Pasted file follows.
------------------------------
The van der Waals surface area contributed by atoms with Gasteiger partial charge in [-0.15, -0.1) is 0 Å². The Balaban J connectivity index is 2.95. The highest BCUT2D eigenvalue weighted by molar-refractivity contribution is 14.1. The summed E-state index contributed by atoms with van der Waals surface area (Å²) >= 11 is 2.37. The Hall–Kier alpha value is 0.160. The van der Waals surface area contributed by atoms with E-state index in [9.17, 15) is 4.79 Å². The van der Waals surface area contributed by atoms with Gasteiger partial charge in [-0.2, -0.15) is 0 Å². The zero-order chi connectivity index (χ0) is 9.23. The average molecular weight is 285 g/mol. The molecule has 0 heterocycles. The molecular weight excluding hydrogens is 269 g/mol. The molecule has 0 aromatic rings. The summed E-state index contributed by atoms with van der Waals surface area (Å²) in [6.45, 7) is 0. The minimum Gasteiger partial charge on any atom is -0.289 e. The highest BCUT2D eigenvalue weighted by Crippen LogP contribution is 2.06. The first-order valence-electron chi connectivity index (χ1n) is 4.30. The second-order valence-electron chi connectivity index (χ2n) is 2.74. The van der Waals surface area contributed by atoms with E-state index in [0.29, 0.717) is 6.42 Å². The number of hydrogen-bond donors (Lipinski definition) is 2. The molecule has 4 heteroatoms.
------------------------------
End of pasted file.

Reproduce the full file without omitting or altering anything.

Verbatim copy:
The van der Waals surface area contributed by atoms with Gasteiger partial charge in [-0.15, -0.1) is 0 Å². The Balaban J connectivity index is 2.95. The highest BCUT2D eigenvalue weighted by molar-refractivity contribution is 14.1. The summed E-state index contributed by atoms with van der Waals surface area (Å²) >= 11 is 2.37. The Hall–Kier alpha value is 0.160. The van der Waals surface area contributed by atoms with E-state index in [9.17, 15) is 4.79 Å². The van der Waals surface area contributed by atoms with Gasteiger partial charge in [-0.2, -0.15) is 0 Å². The zero-order chi connectivity index (χ0) is 9.23. The average molecular weight is 285 g/mol. The molecule has 0 heterocycles. The molecular weight excluding hydrogens is 269 g/mol. The molecule has 0 aromatic rings. The summed E-state index contributed by atoms with van der Waals surface area (Å²) in [6.45, 7) is 0. The minimum Gasteiger partial charge on any atom is -0.289 e. The highest BCUT2D eigenvalue weighted by Crippen LogP contribution is 2.06. The first-order valence-electron chi connectivity index (χ1n) is 4.30. The second-order valence-electron chi connectivity index (χ2n) is 2.74. The van der Waals surface area contributed by atoms with E-state index in [0.29, 0.717) is 6.42 Å². The number of hydrogen-bond donors (Lipinski definition) is 2. The molecule has 4 heteroatoms.